Book Image

Tableau Desktop Specialist Certification

By : Adam Mico
Book Image

Tableau Desktop Specialist Certification

By: Adam Mico

Overview of this book

The Tableau Desktop Specialist certification is fundamental for any data visualization professional who works in the field with Tableau. This book gets you started by covering the exam format, Tableau basics, and best practices for preparing data for analysis and visualization. It also builds on your knowledge of advanced Tableau topics to get you up to speed with the essential domains and domain objectives. Although the guide provides an outline and starting point to key in on what needs to be understood before the examination, it also delivers in context to give you a strong understanding of each piece before taking the exam. Instructions on how to get hands on with examples, a common data source, and suggested elements are also included. Understanding the concepts will not only assist you in passing the examination, but will also help you work effectively with the tool in your workspace. By the end of this book, you'll be able to efficiently prepare for the certification exam with the help of mock tests, detailed explanations, and expert advice from the author.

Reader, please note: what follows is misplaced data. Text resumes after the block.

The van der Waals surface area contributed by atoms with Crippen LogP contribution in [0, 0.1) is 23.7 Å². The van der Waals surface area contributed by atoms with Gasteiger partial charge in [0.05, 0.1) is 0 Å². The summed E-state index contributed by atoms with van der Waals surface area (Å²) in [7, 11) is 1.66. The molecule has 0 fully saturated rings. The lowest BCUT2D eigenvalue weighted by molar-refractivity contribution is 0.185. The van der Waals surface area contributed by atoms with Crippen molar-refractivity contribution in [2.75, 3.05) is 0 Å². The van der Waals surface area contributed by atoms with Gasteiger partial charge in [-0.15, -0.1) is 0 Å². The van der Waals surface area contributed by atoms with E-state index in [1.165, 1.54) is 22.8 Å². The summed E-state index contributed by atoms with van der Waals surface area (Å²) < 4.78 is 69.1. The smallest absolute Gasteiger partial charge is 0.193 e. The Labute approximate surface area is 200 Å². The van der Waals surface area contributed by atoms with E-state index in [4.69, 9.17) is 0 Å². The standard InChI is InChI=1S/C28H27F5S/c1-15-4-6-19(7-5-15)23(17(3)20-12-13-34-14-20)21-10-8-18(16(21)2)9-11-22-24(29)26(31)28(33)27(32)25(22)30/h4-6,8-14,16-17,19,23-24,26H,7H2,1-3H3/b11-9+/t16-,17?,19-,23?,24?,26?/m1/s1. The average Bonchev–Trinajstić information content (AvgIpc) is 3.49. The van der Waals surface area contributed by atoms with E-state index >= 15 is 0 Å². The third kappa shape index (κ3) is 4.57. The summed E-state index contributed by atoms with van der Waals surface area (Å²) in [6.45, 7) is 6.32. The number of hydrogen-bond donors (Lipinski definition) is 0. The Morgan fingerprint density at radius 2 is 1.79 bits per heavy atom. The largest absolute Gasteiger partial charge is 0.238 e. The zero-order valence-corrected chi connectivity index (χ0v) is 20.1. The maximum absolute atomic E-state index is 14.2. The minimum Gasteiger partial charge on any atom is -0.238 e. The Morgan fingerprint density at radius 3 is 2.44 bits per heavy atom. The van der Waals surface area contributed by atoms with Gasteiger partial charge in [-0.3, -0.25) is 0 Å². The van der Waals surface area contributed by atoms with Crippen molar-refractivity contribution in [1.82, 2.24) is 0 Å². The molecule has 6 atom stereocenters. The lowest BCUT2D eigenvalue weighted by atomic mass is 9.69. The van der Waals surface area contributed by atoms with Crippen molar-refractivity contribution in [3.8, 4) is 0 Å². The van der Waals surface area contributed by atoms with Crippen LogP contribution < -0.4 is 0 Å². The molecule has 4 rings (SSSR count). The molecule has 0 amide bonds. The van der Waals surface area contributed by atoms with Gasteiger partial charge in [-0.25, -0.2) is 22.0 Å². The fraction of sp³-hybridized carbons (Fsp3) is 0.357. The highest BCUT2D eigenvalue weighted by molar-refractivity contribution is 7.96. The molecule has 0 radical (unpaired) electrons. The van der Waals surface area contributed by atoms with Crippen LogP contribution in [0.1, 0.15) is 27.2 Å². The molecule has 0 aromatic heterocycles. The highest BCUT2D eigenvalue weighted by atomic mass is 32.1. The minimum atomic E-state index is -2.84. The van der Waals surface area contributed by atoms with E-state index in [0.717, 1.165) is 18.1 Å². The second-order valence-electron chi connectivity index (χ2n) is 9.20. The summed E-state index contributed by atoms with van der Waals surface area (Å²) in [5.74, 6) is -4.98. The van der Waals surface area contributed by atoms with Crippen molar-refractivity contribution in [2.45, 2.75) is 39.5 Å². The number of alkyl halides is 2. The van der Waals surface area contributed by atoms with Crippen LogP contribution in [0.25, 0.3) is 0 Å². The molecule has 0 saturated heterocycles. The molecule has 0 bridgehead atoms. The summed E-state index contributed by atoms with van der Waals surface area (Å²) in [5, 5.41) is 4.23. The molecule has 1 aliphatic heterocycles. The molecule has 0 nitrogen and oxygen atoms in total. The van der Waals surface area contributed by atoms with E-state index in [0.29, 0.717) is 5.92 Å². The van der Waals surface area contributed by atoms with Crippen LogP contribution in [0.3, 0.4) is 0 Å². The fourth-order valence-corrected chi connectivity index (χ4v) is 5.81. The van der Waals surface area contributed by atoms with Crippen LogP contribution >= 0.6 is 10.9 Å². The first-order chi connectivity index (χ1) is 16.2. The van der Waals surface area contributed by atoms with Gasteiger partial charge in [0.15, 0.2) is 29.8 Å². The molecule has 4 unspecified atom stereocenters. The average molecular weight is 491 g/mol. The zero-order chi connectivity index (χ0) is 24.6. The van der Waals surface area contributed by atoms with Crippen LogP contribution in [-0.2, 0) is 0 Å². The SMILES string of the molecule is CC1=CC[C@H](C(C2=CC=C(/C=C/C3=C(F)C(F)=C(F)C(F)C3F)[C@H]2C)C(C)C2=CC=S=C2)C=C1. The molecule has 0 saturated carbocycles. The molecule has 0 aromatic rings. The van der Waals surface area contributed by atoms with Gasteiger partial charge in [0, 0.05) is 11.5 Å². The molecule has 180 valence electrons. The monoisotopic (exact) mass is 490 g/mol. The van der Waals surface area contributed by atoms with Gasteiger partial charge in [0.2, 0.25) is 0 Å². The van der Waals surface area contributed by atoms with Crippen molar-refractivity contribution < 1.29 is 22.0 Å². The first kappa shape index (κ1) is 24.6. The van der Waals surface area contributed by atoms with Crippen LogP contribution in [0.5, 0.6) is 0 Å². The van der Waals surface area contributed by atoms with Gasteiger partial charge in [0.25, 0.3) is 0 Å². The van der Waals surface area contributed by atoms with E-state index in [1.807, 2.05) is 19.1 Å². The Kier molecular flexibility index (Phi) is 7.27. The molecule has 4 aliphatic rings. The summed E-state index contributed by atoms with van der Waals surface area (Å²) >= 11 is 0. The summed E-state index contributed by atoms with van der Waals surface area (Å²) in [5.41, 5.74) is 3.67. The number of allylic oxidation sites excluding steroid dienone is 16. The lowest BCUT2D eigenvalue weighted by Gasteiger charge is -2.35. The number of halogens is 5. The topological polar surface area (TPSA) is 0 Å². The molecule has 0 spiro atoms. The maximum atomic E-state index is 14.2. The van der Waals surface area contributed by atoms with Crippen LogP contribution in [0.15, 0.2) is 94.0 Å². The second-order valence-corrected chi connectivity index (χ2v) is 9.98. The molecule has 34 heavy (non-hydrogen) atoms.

Table of Contents (17 chapters)
1
Part 1: Introduction to Tableau
7
Part 2: Mastering the Exam
12
Part 3: The Final Prep

Knowledge check

  1. What are two reasons you may want to change the default values in a filter to show relevant values only?
    1. You want to see all data.
    2. You want to see the data pre-filtered by filters that have already been applied.
    3. You have no filters in the worksheet or dashboard.
    4. You have a lot of records to select from and want to reduce the visible selections.
  2. Which functionality does the text editor natively include (select all that apply)?
    1. Font selection.
    2. Spell check.
    3. Font coloring.
    4. Center alignment.
    5. Inserting different sheets.
  3. What is the default anchor date when using a relative date filter?
    1. The date the visualization was made.
    2. The date the last data came in.
    3. Today’s date.
    4. None of the above.